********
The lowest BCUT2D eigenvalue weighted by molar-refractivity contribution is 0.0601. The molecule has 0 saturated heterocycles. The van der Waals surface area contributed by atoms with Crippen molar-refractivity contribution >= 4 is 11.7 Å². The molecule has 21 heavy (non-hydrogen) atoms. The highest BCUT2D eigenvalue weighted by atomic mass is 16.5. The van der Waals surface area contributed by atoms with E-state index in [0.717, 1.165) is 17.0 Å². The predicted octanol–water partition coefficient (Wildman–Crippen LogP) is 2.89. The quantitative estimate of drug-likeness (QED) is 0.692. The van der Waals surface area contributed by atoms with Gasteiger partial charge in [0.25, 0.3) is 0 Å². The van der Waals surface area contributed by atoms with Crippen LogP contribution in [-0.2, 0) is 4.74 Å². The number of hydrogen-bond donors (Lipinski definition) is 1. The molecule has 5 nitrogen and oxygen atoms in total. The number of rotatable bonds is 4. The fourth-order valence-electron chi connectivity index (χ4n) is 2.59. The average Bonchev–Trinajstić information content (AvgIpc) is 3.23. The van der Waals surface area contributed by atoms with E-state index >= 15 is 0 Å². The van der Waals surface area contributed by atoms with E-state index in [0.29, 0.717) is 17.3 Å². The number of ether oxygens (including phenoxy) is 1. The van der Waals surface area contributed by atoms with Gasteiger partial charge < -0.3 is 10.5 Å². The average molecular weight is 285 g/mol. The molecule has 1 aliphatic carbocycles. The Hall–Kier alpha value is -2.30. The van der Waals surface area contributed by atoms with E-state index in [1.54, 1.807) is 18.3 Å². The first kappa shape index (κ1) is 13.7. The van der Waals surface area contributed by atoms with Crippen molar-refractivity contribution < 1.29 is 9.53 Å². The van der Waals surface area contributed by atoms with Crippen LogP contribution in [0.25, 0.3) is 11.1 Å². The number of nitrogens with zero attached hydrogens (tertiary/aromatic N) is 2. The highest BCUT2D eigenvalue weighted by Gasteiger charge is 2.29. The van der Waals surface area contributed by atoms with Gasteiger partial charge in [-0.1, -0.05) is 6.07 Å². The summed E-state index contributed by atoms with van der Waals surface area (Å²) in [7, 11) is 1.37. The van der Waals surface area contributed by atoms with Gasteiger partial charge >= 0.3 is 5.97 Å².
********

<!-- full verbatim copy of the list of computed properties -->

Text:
The lowest BCUT2D eigenvalue weighted by molar-refractivity contribution is 0.0601. The molecule has 0 saturated heterocycles. The van der Waals surface area contributed by atoms with Crippen molar-refractivity contribution >= 4 is 11.7 Å². The molecule has 21 heavy (non-hydrogen) atoms. The highest BCUT2D eigenvalue weighted by atomic mass is 16.5. The van der Waals surface area contributed by atoms with E-state index in [0.717, 1.165) is 17.0 Å². The predicted octanol–water partition coefficient (Wildman–Crippen LogP) is 2.89. The quantitative estimate of drug-likeness (QED) is 0.692. The van der Waals surface area contributed by atoms with Gasteiger partial charge in [0.25, 0.3) is 0 Å². The van der Waals surface area contributed by atoms with Crippen LogP contribution in [-0.2, 0) is 4.74 Å². The number of hydrogen-bond donors (Lipinski definition) is 1. The molecule has 5 nitrogen and oxygen atoms in total. The number of rotatable bonds is 4. The fourth-order valence-electron chi connectivity index (χ4n) is 2.59. The average Bonchev–Trinajstić information content (AvgIpc) is 3.23. The van der Waals surface area contributed by atoms with E-state index >= 15 is 0 Å². The van der Waals surface area contributed by atoms with E-state index in [0.29, 0.717) is 17.3 Å². The number of ether oxygens (including phenoxy) is 1. The van der Waals surface area contributed by atoms with Gasteiger partial charge < -0.3 is 10.5 Å². The average molecular weight is 285 g/mol. The molecule has 1 aliphatic carbocycles. The Hall–Kier alpha value is -2.30. The van der Waals surface area contributed by atoms with E-state index in [1.54, 1.807) is 18.3 Å². The first kappa shape index (κ1) is 13.7. The van der Waals surface area contributed by atoms with Crippen molar-refractivity contribution < 1.29 is 9.53 Å². The van der Waals surface area contributed by atoms with Crippen LogP contribution in [0.25, 0.3) is 11.1 Å². The number of nitrogens with zero attached hydrogens (tertiary/aromatic N) is 2. The highest BCUT2D eigenvalue weighted by Gasteiger charge is 2.29. The van der Waals surface area contributed by atoms with Gasteiger partial charge in [-0.1, -0.05) is 6.07 Å². The summed E-state index contributed by atoms with van der Waals surface area (Å²) in [7, 11) is 1.37. The van der Waals surface area contributed by atoms with Gasteiger partial charge >= 0.3 is 5.97 Å².